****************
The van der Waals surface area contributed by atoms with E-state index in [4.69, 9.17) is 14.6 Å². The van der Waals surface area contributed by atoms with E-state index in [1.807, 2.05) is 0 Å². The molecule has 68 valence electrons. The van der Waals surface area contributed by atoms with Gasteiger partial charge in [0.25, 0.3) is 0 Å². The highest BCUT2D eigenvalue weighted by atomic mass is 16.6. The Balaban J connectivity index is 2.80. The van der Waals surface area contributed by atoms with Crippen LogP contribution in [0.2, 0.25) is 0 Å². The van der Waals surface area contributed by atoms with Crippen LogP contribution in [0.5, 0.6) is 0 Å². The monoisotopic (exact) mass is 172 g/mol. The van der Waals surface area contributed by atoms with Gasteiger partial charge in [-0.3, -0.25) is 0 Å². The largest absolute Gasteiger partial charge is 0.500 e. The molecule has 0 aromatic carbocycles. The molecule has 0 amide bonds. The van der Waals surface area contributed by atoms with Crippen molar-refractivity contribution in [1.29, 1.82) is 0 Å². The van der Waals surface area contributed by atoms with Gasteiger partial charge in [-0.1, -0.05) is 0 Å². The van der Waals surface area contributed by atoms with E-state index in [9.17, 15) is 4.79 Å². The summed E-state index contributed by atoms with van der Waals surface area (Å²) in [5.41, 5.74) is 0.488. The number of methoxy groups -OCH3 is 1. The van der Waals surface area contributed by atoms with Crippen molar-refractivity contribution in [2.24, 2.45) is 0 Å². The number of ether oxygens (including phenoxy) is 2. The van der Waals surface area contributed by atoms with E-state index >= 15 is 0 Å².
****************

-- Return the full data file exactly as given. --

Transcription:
The van der Waals surface area contributed by atoms with E-state index in [4.69, 9.17) is 14.6 Å². The van der Waals surface area contributed by atoms with E-state index in [1.807, 2.05) is 0 Å². The molecule has 68 valence electrons. The van der Waals surface area contributed by atoms with Gasteiger partial charge in [0.25, 0.3) is 0 Å². The highest BCUT2D eigenvalue weighted by atomic mass is 16.6. The Balaban J connectivity index is 2.80. The van der Waals surface area contributed by atoms with Crippen LogP contribution in [0.2, 0.25) is 0 Å². The van der Waals surface area contributed by atoms with Crippen LogP contribution in [0.5, 0.6) is 0 Å². The monoisotopic (exact) mass is 172 g/mol. The van der Waals surface area contributed by atoms with Gasteiger partial charge in [-0.3, -0.25) is 0 Å². The largest absolute Gasteiger partial charge is 0.500 e. The molecule has 0 aromatic carbocycles. The molecule has 0 amide bonds. The van der Waals surface area contributed by atoms with Crippen molar-refractivity contribution in [1.29, 1.82) is 0 Å². The van der Waals surface area contributed by atoms with Gasteiger partial charge in [-0.1, -0.05) is 0 Å². The van der Waals surface area contributed by atoms with E-state index in [9.17, 15) is 4.79 Å². The summed E-state index contributed by atoms with van der Waals surface area (Å²) in [5.41, 5.74) is 0.488. The number of methoxy groups -OCH3 is 1. The van der Waals surface area contributed by atoms with Crippen molar-refractivity contribution in [2.24, 2.45) is 0 Å². The number of ether oxygens (including phenoxy) is 2. The van der Waals surface area contributed by atoms with E-state index >= 15 is 0 Å².